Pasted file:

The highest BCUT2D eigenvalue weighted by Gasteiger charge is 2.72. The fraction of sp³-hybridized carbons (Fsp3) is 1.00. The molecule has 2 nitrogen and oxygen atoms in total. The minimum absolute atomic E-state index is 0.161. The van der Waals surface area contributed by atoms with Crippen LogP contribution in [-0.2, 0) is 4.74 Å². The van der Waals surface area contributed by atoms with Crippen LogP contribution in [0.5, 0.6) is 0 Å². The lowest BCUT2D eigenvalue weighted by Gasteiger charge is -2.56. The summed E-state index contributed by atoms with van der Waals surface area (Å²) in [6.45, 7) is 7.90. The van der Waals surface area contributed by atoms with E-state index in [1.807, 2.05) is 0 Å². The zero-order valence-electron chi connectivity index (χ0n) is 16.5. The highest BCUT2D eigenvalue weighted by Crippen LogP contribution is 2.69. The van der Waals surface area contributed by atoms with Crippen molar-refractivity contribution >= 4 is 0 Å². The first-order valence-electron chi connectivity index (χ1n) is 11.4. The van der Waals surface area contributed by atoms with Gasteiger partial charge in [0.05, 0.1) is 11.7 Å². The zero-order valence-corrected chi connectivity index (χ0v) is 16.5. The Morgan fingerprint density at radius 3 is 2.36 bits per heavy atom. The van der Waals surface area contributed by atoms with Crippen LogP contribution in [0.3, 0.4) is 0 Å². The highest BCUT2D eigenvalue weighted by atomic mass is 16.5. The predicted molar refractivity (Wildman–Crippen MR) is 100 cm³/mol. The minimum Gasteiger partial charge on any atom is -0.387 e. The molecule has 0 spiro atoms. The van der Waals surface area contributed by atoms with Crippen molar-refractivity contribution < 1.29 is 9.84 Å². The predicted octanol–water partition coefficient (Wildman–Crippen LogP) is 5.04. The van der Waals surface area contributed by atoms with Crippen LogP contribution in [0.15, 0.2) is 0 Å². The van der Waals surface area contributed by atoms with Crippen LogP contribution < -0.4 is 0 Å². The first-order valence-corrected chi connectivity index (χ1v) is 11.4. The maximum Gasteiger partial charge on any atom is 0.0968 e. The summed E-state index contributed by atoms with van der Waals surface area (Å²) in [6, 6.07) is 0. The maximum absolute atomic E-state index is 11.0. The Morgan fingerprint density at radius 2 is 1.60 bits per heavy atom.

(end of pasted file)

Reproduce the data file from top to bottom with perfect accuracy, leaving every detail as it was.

The highest BCUT2D eigenvalue weighted by Gasteiger charge is 2.72. The fraction of sp³-hybridized carbons (Fsp3) is 1.00. The molecule has 2 nitrogen and oxygen atoms in total. The minimum absolute atomic E-state index is 0.161. The van der Waals surface area contributed by atoms with Crippen LogP contribution in [-0.2, 0) is 4.74 Å². The van der Waals surface area contributed by atoms with Crippen LogP contribution in [0.5, 0.6) is 0 Å². The lowest BCUT2D eigenvalue weighted by Gasteiger charge is -2.56. The summed E-state index contributed by atoms with van der Waals surface area (Å²) in [6.45, 7) is 7.90. The van der Waals surface area contributed by atoms with E-state index in [1.807, 2.05) is 0 Å². The zero-order valence-electron chi connectivity index (χ0n) is 16.5. The highest BCUT2D eigenvalue weighted by Crippen LogP contribution is 2.69. The van der Waals surface area contributed by atoms with Crippen molar-refractivity contribution >= 4 is 0 Å². The first-order valence-electron chi connectivity index (χ1n) is 11.4. The van der Waals surface area contributed by atoms with Gasteiger partial charge in [0.05, 0.1) is 11.7 Å². The zero-order valence-corrected chi connectivity index (χ0v) is 16.5. The Morgan fingerprint density at radius 3 is 2.36 bits per heavy atom. The van der Waals surface area contributed by atoms with Crippen LogP contribution in [0.3, 0.4) is 0 Å². The highest BCUT2D eigenvalue weighted by atomic mass is 16.5. The predicted molar refractivity (Wildman–Crippen MR) is 100 cm³/mol. The minimum Gasteiger partial charge on any atom is -0.387 e. The molecule has 0 spiro atoms. The van der Waals surface area contributed by atoms with Crippen molar-refractivity contribution < 1.29 is 9.84 Å². The predicted octanol–water partition coefficient (Wildman–Crippen LogP) is 5.04. The van der Waals surface area contributed by atoms with Crippen LogP contribution in [0.15, 0.2) is 0 Å². The van der Waals surface area contributed by atoms with Crippen LogP contribution < -0.4 is 0 Å². The first-order valence-corrected chi connectivity index (χ1v) is 11.4. The maximum Gasteiger partial charge on any atom is 0.0968 e. The summed E-state index contributed by atoms with van der Waals surface area (Å²) in [6, 6.07) is 0. The maximum absolute atomic E-state index is 11.0. The Morgan fingerprint density at radius 2 is 1.60 bits per heavy atom.